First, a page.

Nor will you fish, though if you stroll over to the highway bridge east of the park you can do your best to catch some supper. And if you prefer to cast your line from a boat, you’ll find yourself with limited options. Remnants of a boat launch are visible along the trail from the day use area to the weir but it is no longer in use nor accessible by vehicle. You could launch a canoe if you wished but we saw nobody doing this. And launching a canoe is impossible from the campground.
The scenery from the park is hardly inspiring either. Sitting at your campsite you’re insulated by the thin strand of nature along the river, but take a walk to the river’s edge, the day use area, or along the access road and civilization is everywhere. North of the park is a golf course complete with a course-side housing development. South of the park is farmland/ranchland but also a massive gravel pit no doubt feeding the seemingly endless sprawl of Calgary. These are realities of modern life but they sure kill the nature vibe quickly. It’s hard to feel like you’ve gotten away from the rat race when you can see and hear the rats a few paces away.
Similarly, you’ll hear traffic from the nearby highway and in the distance we even heard trains. Not the hourly hell that the CP mainline is through the mountain parks or along the TransCanada, but still enough to ruffle my anti rail-near-campground feathers.
Comfort camping is available with several large, permanent, tent-topped cabins erected at the end of loop C. I’ve yet to see inside one of these things but all were being used this weekend so they are popular for those without an RV or without a desire to tent.
Wyndham-Carseland also has a group camping area. We did not see it, however, because it is located 2km to the east of the campground on the other side of a busy highway. This is a peculiar setup for sure though the separation between the group areas and the main campground is likely appreciated when a particular group gets rowdy. I like isolated group areas for that very reason but this was a design I had never seen before. Gasp, more first times for everything!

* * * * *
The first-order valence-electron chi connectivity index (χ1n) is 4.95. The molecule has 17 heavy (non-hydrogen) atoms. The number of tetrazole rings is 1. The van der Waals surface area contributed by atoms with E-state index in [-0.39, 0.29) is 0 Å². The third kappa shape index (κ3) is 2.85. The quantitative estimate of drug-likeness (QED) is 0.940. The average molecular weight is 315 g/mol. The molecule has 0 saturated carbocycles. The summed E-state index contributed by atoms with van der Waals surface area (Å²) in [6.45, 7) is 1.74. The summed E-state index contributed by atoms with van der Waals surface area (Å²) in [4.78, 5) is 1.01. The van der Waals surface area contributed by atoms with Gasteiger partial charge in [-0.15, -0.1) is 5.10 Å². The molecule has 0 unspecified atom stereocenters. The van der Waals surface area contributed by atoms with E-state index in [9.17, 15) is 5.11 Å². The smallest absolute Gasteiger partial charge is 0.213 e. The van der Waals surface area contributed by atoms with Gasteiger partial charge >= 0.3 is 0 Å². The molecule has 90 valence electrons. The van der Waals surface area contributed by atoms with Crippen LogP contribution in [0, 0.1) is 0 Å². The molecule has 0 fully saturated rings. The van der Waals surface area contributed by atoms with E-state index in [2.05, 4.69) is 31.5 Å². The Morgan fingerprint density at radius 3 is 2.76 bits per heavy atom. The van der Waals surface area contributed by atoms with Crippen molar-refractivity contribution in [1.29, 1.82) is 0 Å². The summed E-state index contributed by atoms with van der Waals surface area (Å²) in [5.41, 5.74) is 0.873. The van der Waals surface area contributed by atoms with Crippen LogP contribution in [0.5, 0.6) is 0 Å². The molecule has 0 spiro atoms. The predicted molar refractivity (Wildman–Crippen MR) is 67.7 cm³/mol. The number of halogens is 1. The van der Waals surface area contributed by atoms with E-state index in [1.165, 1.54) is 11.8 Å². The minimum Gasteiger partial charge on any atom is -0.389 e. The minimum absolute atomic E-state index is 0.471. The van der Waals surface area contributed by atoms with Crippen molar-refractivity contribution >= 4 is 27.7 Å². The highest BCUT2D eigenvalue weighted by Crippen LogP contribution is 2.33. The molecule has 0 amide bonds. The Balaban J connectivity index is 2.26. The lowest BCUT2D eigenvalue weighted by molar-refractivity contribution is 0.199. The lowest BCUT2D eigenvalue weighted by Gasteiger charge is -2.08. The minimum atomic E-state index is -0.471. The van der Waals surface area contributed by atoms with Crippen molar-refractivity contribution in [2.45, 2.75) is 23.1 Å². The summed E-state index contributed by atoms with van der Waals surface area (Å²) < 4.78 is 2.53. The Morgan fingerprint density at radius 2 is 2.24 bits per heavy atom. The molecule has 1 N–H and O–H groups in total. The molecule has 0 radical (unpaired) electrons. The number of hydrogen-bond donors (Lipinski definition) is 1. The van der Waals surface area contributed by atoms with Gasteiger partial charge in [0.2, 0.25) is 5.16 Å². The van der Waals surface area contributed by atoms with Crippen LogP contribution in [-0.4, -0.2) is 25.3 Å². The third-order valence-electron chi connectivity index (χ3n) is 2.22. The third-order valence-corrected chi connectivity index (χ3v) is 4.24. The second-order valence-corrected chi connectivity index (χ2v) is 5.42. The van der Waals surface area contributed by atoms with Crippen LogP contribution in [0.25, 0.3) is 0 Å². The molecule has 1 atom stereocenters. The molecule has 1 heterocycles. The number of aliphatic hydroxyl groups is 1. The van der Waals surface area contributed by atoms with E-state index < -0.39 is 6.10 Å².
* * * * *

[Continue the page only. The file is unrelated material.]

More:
Firewood is available at the office/store for $11 a bag and the dump station, located at the day use area, costs $6 per use and has those magnetic covers that force you to pay. Both prices seem a bit out of step with prices elsewhere. I’ve never understood why Alberta Provincial Parks don’t have consistent pricing for this stuff across the province.
Like so many campgrounds, it’s all a matter of what you’re looking for. We didn’t bond with Wyndham-Carseland like we have with almost every other campground we’ve been to. Having enjoyed many Alberta Provincial Parks over the years, this came as a bit of a shock to us and a disappointment. The proximity to Calgary makes it a tantalizing location for a quick getaway from the city. Everything else about the park, unfortunately, came up snake eyes in our book.
There just isn’t anything to do here. If you and your family/friends wish to sit around in the woods drinking, chatting, and just relaxing you’ll likely find Wyndham-Carseland to be a handy getaway from the city. I prefer something more, especially when it’s just the four of us camping. With no beach, a single trail, no interpretive centre, and not even a geocache to be found, Wyndham-Carseland just doesn’t offer much for those looking to play, explore and learn. I like parks that have a preservation purpose at their core. Interpretive Centres and trail systems to explore are wonderful and make for enjoyable weekends. I don’t really understand the purpose of this provincial park.
I’m giving Wyndham-Carseland Provincial Park only 2 Baby Dill Pickles out of 5. And I feel that is generous because we really didn’t enjoy our weekend there. We openly discussed coming home early though we decided to stay. Even the kids were unimpressed and they LOVE camping. I have no doubt that many folks find Wyndham-Carseland’s limited offerings perfect for their weekend recreational needs. We just expected more and as such are very unlikely to return here. With so many other, grander options around requiring only a little more driving time, we don’t need to compromise.